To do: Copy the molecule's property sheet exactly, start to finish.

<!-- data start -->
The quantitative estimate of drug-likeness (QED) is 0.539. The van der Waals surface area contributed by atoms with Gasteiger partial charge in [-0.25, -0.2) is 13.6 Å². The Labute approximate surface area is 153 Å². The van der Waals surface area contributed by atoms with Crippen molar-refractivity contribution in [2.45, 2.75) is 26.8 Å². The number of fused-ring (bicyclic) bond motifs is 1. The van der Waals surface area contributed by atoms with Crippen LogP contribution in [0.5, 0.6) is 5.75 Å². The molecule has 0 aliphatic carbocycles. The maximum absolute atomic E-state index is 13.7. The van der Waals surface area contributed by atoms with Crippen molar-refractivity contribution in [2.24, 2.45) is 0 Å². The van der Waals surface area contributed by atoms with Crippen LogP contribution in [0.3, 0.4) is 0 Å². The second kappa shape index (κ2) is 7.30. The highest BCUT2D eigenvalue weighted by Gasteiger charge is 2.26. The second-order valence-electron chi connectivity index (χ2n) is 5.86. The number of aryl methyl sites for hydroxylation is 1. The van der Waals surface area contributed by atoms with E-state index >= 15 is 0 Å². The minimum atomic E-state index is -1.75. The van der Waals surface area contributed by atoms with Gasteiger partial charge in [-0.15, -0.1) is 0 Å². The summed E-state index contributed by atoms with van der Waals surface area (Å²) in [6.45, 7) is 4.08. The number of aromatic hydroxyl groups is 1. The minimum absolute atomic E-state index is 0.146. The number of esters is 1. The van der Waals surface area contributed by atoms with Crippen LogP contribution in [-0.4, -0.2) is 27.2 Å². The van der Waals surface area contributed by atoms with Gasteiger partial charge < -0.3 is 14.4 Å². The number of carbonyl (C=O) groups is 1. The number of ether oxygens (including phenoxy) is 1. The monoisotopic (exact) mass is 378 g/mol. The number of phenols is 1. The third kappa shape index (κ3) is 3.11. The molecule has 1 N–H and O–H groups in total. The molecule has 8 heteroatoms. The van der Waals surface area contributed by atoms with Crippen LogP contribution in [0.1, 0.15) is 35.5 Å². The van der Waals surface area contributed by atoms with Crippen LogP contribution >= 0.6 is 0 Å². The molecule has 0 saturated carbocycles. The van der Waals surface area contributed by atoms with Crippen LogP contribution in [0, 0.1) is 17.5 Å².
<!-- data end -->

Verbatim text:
The quantitative estimate of drug-likeness (QED) is 0.539. The van der Waals surface area contributed by atoms with Gasteiger partial charge in [-0.25, -0.2) is 13.6 Å². The Labute approximate surface area is 153 Å². The van der Waals surface area contributed by atoms with Crippen molar-refractivity contribution in [2.45, 2.75) is 26.8 Å². The number of fused-ring (bicyclic) bond motifs is 1. The van der Waals surface area contributed by atoms with Crippen LogP contribution in [0.5, 0.6) is 5.75 Å². The molecule has 0 aliphatic carbocycles. The maximum absolute atomic E-state index is 13.7. The van der Waals surface area contributed by atoms with Crippen molar-refractivity contribution in [2.24, 2.45) is 0 Å². The van der Waals surface area contributed by atoms with Crippen LogP contribution in [0.3, 0.4) is 0 Å². The second kappa shape index (κ2) is 7.30. The highest BCUT2D eigenvalue weighted by Gasteiger charge is 2.26. The second-order valence-electron chi connectivity index (χ2n) is 5.86. The number of aryl methyl sites for hydroxylation is 1. The van der Waals surface area contributed by atoms with E-state index >= 15 is 0 Å². The minimum atomic E-state index is -1.75. The van der Waals surface area contributed by atoms with Gasteiger partial charge in [-0.15, -0.1) is 0 Å². The summed E-state index contributed by atoms with van der Waals surface area (Å²) in [6.45, 7) is 4.08. The number of aromatic hydroxyl groups is 1. The minimum absolute atomic E-state index is 0.146. The number of esters is 1. The van der Waals surface area contributed by atoms with Crippen LogP contribution in [-0.4, -0.2) is 27.2 Å². The van der Waals surface area contributed by atoms with Gasteiger partial charge < -0.3 is 14.4 Å². The number of carbonyl (C=O) groups is 1. The number of ether oxygens (including phenoxy) is 1. The monoisotopic (exact) mass is 378 g/mol. The number of phenols is 1. The third kappa shape index (κ3) is 3.11. The molecule has 1 N–H and O–H groups in total. The molecule has 8 heteroatoms. The van der Waals surface area contributed by atoms with Crippen LogP contribution in [0.1, 0.15) is 35.5 Å². The van der Waals surface area contributed by atoms with Crippen LogP contribution >= 0.6 is 0 Å². The molecule has 0 saturated carbocycles. The van der Waals surface area contributed by atoms with Crippen LogP contribution in [0, 0.1) is 17.5 Å².